Business support services - where a company outsources a significant part of its business operations to a third party - have been well known since the late 1980s, when BP signed a milestone contract with Accenture (then Andersen Consulting) for the provision of accounting services. By the early 1990s, local authorities had begun to outsource aspects of their core operations to specialist vendors such as Capita, CSL and ITNet.
However, after an initial flurry of interest in business support services, also known as business process outsourcing (BPO), the majority of IT services vendors - and users - turned their backs on the market.
Within the vendor community, there were two major reasons for this. First, in periods of high IT services growth, such as the enterprise resource planning (ERP) boom of the mid-1990s and the short-lived e-business services boom of the late 1990s, IT services vendors felt more comfortable investing in their traditional markets. Second, while IT services companies are experienced in handling the idiosyncrasies of IT staff, many were less comfortable employing armies of clerical personnel.
From a user perspective, the emphasis was on outsourcing non-core support services. This somewhat timid approach slowed down market acceptance of business support services. Organisations rarely take a "make or buy" decision just to save 10% on a standard process.
The case for outsourcing business support services
So why should IT
The answer is that the nature of business support services has changed in recent years, making them more critical than IT services. The emphasis is now on outsourcing mainstream processes in order to improve customer service or operational capability.
The bulk of recent outsourcing activity has been in areas that could lead to a major transformation in the provision of customer services and in customer retention. For example, Lloyds TSB and Barclays have outsourced their cheque processing to a joint venture set up by the two banks and IT services company Unisys. Abbey National has outsourced its mortgage, insurance and loan administration services. In all cases, these are highly important areas of the business, rather than non-core activities.
Business support services are attractive to users because they are more direct in their delivery of business benefit and return than IT services. Their impact is easier to measure and they also meet the needs of the market in difficult times.
Contrary to popular opinion, most executives understand that cutting costs for the sake of it is more likely to lead to business failure than success. Organisations are instead looking to protect their customer bases by actively improving their customer service.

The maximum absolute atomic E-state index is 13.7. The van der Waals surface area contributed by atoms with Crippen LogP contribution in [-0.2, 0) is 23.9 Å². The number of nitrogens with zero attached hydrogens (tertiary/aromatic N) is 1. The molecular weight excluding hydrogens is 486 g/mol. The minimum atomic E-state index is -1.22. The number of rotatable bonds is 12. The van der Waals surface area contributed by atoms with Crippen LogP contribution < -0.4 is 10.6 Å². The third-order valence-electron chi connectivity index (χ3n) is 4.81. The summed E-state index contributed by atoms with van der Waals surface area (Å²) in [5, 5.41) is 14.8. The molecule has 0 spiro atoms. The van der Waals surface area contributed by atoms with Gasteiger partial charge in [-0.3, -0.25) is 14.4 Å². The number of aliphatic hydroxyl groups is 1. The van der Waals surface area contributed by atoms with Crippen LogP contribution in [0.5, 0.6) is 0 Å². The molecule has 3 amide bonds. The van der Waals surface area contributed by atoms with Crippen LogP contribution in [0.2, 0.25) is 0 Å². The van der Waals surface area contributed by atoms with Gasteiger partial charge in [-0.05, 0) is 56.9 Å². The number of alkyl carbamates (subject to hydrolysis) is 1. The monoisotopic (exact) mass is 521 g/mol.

Business support services are an effective means of achieving this goal since they permit speed to market, a focus on service effectiveness rather than IT technologies, focus on the client's customer, payment by results rather than upfront investment, and the use of shared infrastructure for improved efficiency.
Business services: the vendor's view
From the vendor perspective, the immediate future will see the market for business support services growing at up to five times the rate of the IT services market. In the first half of 2001, the IT services market grew at around 10%, though this rate will probably be closer to 5% - or less - in the second half of 2001. Organisations which spent heavily on IT during the Y2K years and in countering the dotcom threat are now adopting a more cautious, incremental approach to IT projects and are looking for a demonstrable return on IT investments.
On the other hand, the market for business support services will grow at a minimum of 30% in 2001. For example, the contracts mentioned earlier from Abbey National are worth around £600m in new business alone.
Capita, which was one of the first vendors to make the major shift in emphasis from IT services to business support services, has averaged over 30% revenue growth for the past five years. In the first half of 2001, Capita grew its revenues by 55% and captured new orders equivalent in value to its entire orders in 2000. Not many IT services companies can demonstrate similar figures.
At the same time, the investment community has been quick to recognise this trend, so the valuations of vendors in the support services sector are currently treated more favourably than IT specialists.
In response to the deteriorating economic environment, IT services companies have increasingly been targeting outsourcing contracts. Outsourcing contracts are attractive to vendors because they guarantee a recurring revenue stream over a number of years and offer a level of immunity from the recent spate of project cancellations, the bulk of revenue being obtained from ongoing operations and support services.
Business support services also offer recurring revenues from multi-year contracts from the provision of business services that are even more indispensable to the business than IT services.
In order to be successful in delivering the new-style business support services, vendors need to demonstrate their ability to satisfy the client's customers through operational services and not a desire to promote IT for IT's sake.
In fact, one might say that BSPs offer a valuable business service, while ASPs exhibit a more questionable desire to promote technology.
John Willmott is managing director of NelsonHall, an analyst company specialising in business process outsourcing and IT services. He has analysed developments in business process outsourcing for the past decade.